About Sunderland Maritime Heritage Trust

Sunderland Maritime Heritage was inaugurated in 1999 primarily to raise awareness in the plight of City of Adelaide which was under threat of demolition on the Clyde at Irvine, Glasgow.

The City of Adelaide was built at William Pile Shipyard on the Wear in 1764 and in the intention of Sunderland Maritime Heritage was to save the ship and bring her home to Sunderland.

Throughout the campaign it became apparent of the lack of recognition Sunderland has for its Shipbuilding and maritime heritage and as a result, Sunderland Maritime Heritage broadened its remit to champion the provision of a purpose built interactive maritime heritage centre.  The premises are currently a mixture of workshop and presentation space.

The Trust promotes and maintains Sunderland's maritime history through the use of an interactive visitor centre demonstrating the crafts, skills and trades associated with one of the greatest ship and boatbuilding centres of the last century.
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Projects

Willdora - a Dunkirk little ship and a veteran of Operation Dynamo, Willdora alone was responsible for saving the lives of over 200 soldiers, one of which lived in Sunderland.  She was brought to the City by Sunderland Council in the 1970's as a maritime project for Hylton Redhouse comprehensive school.

Willdora - restoration (c) Sunderland Maritime Heritage Trust

The vessel has had several restoration attempts in the past which despite good intentions, weren't successful.  The Trust wishes to finally restore Willdora as near as is practical to its original build spec, then to maintain the vessel as an interactive floating museum, promoting the aims of Sunderland Maritime Heritage, as well as preserving a piece of the nation's history.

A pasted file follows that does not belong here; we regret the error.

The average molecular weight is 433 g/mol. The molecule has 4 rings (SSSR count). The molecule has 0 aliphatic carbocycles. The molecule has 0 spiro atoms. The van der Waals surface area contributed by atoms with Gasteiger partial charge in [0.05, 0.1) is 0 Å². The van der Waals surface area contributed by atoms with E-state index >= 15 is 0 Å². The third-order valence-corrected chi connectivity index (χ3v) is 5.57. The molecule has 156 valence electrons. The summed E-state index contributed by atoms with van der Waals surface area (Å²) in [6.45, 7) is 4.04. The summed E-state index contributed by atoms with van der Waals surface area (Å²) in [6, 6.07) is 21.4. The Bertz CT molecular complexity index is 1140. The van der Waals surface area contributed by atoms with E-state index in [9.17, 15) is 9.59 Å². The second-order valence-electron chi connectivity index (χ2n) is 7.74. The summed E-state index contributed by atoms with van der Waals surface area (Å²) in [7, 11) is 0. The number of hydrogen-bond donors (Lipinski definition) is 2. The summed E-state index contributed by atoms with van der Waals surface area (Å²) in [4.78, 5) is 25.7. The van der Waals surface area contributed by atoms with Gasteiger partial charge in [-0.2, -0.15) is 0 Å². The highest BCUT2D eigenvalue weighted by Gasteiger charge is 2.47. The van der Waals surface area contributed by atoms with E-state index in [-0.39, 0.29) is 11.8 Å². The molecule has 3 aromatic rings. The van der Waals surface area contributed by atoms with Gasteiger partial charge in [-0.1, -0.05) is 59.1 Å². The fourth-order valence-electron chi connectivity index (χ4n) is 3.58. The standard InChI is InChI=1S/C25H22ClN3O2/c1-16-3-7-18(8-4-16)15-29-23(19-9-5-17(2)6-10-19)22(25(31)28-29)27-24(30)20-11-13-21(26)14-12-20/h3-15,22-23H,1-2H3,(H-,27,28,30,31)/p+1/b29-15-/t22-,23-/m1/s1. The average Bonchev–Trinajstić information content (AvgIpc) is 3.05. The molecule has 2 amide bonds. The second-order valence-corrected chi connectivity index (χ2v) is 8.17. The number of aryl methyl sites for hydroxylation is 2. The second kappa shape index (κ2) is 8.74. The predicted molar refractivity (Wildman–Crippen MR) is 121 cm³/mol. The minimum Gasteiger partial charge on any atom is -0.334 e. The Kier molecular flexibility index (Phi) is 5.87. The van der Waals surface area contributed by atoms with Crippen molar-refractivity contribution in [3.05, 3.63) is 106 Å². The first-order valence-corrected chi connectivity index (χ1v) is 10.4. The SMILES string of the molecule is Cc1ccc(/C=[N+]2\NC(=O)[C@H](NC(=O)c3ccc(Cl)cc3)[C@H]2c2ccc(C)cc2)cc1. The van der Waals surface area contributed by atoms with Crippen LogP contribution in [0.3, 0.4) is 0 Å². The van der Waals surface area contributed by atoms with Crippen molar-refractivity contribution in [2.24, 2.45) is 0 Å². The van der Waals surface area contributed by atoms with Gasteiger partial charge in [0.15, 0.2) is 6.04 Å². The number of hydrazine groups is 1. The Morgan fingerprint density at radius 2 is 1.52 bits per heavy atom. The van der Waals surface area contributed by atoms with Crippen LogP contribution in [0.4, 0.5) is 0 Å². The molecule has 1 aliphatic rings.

Upon completion of the project, the Willdora will be available to schools and educational establishments for site visits and weather and tides permitting, actual river trips on the vessel.  They aim to design the deck and cabin access to allow disabled persons the opportunity to visit this piece of living history.

Navy Cuttter - the Trust's 32 foot Royal Navy Cutter is next line for full restoration when they have finished Willdora.  They plan to get her sailing back on the river, providing sail and boat handling training to their community.

Sheltie - their Sheltie Skiff has lots of local history and has lines reminiscent of a viking boat.  It was used by Red House Comprehensive as a training boat for pupils on the 'nautical studies' course; designed for pupils going into the shipyards.

Parramatta - was restored at the request of her owner.  She shares her name with the largest wooden-built ship built in Sunderland, which was launched by James Laing at Deptford on 29th May 1866.
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Services

Boat Repairs - small wooden boats are often repaired and restored at Sunderland Maritime Heritage.  Parts can be made such as handrails, self-steering air vanes and cabin doors, or windows.

Bespoke Joinery - bespoke items can be made to your specifications, or they can help in the design.  The Trust's team of volunteers include several qualified craftsmen with decades of experience, including working with hardwoods such as mahogany and oak, and as boat builders they are experienced in certain techniques such as steam bending of timbers.  They have been given the opportunity to work on some fascinating and unusual projects for clients such as Durham Heritage Coastal Path and The Canny Space, Holy Trinity Church.

Education - their workshop and boatyard makes a great educational location for your school to visit.  They can arrange various interactive activities which can be designed to meet specific areas of the syllabus.  They can provide work experience placements to college students in our large fully equipped workshop.